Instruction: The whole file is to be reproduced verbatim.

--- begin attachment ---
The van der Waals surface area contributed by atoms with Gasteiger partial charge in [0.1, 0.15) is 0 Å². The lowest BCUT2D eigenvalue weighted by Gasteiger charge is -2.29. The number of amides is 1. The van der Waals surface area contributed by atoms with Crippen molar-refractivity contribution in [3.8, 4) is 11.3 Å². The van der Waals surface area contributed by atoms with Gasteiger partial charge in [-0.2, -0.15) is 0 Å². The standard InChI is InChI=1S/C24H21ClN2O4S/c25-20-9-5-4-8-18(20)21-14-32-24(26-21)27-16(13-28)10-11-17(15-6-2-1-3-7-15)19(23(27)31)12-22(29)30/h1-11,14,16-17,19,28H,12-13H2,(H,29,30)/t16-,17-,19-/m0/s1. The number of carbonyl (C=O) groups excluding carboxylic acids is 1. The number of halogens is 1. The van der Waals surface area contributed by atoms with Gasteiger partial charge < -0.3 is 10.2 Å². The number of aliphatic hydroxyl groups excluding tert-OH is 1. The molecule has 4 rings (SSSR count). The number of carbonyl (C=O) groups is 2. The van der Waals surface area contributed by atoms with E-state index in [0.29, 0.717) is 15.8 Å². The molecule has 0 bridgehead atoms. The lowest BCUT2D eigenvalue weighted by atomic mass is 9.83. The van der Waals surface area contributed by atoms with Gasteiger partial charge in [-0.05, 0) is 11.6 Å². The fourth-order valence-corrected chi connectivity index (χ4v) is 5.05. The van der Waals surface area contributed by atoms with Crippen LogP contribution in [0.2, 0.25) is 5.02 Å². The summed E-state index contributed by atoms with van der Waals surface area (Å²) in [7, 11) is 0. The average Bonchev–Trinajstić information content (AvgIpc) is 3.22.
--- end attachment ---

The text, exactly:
The van der Waals surface area contributed by atoms with Gasteiger partial charge in [0.1, 0.15) is 0 Å². The lowest BCUT2D eigenvalue weighted by Gasteiger charge is -2.29. The number of amides is 1. The van der Waals surface area contributed by atoms with Crippen molar-refractivity contribution in [3.8, 4) is 11.3 Å². The van der Waals surface area contributed by atoms with Gasteiger partial charge in [-0.2, -0.15) is 0 Å². The standard InChI is InChI=1S/C24H21ClN2O4S/c25-20-9-5-4-8-18(20)21-14-32-24(26-21)27-16(13-28)10-11-17(15-6-2-1-3-7-15)19(23(27)31)12-22(29)30/h1-11,14,16-17,19,28H,12-13H2,(H,29,30)/t16-,17-,19-/m0/s1. The number of carbonyl (C=O) groups excluding carboxylic acids is 1. The number of halogens is 1. The van der Waals surface area contributed by atoms with Gasteiger partial charge < -0.3 is 10.2 Å². The number of aliphatic hydroxyl groups excluding tert-OH is 1. The molecule has 4 rings (SSSR count). The number of carbonyl (C=O) groups is 2. The van der Waals surface area contributed by atoms with E-state index in [0.29, 0.717) is 15.8 Å². The molecule has 0 bridgehead atoms. The lowest BCUT2D eigenvalue weighted by atomic mass is 9.83. The van der Waals surface area contributed by atoms with Gasteiger partial charge in [-0.05, 0) is 11.6 Å². The fourth-order valence-corrected chi connectivity index (χ4v) is 5.05. The van der Waals surface area contributed by atoms with Crippen LogP contribution in [0.2, 0.25) is 5.02 Å². The summed E-state index contributed by atoms with van der Waals surface area (Å²) in [7, 11) is 0. The average Bonchev–Trinajstić information content (AvgIpc) is 3.22.